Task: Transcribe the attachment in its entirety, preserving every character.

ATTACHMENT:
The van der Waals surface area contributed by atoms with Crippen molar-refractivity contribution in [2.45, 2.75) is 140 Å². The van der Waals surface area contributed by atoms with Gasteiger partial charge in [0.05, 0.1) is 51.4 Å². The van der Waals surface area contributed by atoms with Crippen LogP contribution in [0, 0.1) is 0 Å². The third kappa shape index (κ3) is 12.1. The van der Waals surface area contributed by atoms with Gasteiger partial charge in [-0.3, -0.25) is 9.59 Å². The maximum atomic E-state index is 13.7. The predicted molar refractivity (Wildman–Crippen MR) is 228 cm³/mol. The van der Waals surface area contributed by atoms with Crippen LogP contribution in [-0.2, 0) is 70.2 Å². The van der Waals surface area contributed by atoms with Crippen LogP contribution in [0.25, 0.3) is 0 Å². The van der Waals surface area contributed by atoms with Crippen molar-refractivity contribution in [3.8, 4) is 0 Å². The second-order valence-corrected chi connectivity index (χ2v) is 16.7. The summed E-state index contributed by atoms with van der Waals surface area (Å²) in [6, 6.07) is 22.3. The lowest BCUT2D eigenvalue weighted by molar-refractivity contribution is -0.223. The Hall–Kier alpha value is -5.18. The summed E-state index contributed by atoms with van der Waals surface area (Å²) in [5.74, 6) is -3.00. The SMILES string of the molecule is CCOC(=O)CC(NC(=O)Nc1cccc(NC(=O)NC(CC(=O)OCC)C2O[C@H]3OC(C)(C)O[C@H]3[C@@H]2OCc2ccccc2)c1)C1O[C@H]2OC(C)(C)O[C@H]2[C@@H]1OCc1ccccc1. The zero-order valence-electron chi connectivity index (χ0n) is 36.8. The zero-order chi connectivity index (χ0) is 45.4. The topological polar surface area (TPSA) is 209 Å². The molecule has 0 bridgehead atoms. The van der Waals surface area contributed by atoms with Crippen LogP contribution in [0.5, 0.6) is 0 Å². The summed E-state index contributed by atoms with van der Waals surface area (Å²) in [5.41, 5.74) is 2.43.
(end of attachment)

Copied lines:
The van der Waals surface area contributed by atoms with Crippen molar-refractivity contribution in [2.45, 2.75) is 140 Å². The van der Waals surface area contributed by atoms with Gasteiger partial charge in [0.05, 0.1) is 51.4 Å². The van der Waals surface area contributed by atoms with Crippen LogP contribution in [0, 0.1) is 0 Å². The third kappa shape index (κ3) is 12.1. The van der Waals surface area contributed by atoms with Gasteiger partial charge in [-0.3, -0.25) is 9.59 Å². The maximum atomic E-state index is 13.7. The predicted molar refractivity (Wildman–Crippen MR) is 228 cm³/mol. The van der Waals surface area contributed by atoms with Crippen LogP contribution in [-0.2, 0) is 70.2 Å². The van der Waals surface area contributed by atoms with Crippen LogP contribution in [0.25, 0.3) is 0 Å². The van der Waals surface area contributed by atoms with Crippen molar-refractivity contribution in [3.8, 4) is 0 Å². The second-order valence-corrected chi connectivity index (χ2v) is 16.7. The summed E-state index contributed by atoms with van der Waals surface area (Å²) in [6, 6.07) is 22.3. The lowest BCUT2D eigenvalue weighted by molar-refractivity contribution is -0.223. The Hall–Kier alpha value is -5.18. The summed E-state index contributed by atoms with van der Waals surface area (Å²) in [5.74, 6) is -3.00. The SMILES string of the molecule is CCOC(=O)CC(NC(=O)Nc1cccc(NC(=O)NC(CC(=O)OCC)C2O[C@H]3OC(C)(C)O[C@H]3[C@@H]2OCc2ccccc2)c1)C1O[C@H]2OC(C)(C)O[C@H]2[C@@H]1OCc1ccccc1. The zero-order valence-electron chi connectivity index (χ0n) is 36.8. The zero-order chi connectivity index (χ0) is 45.4. The topological polar surface area (TPSA) is 209 Å². The molecule has 0 bridgehead atoms. The van der Waals surface area contributed by atoms with Crippen LogP contribution in [0.5, 0.6) is 0 Å². The summed E-state index contributed by atoms with van der Waals surface area (Å²) in [5.41, 5.74) is 2.43.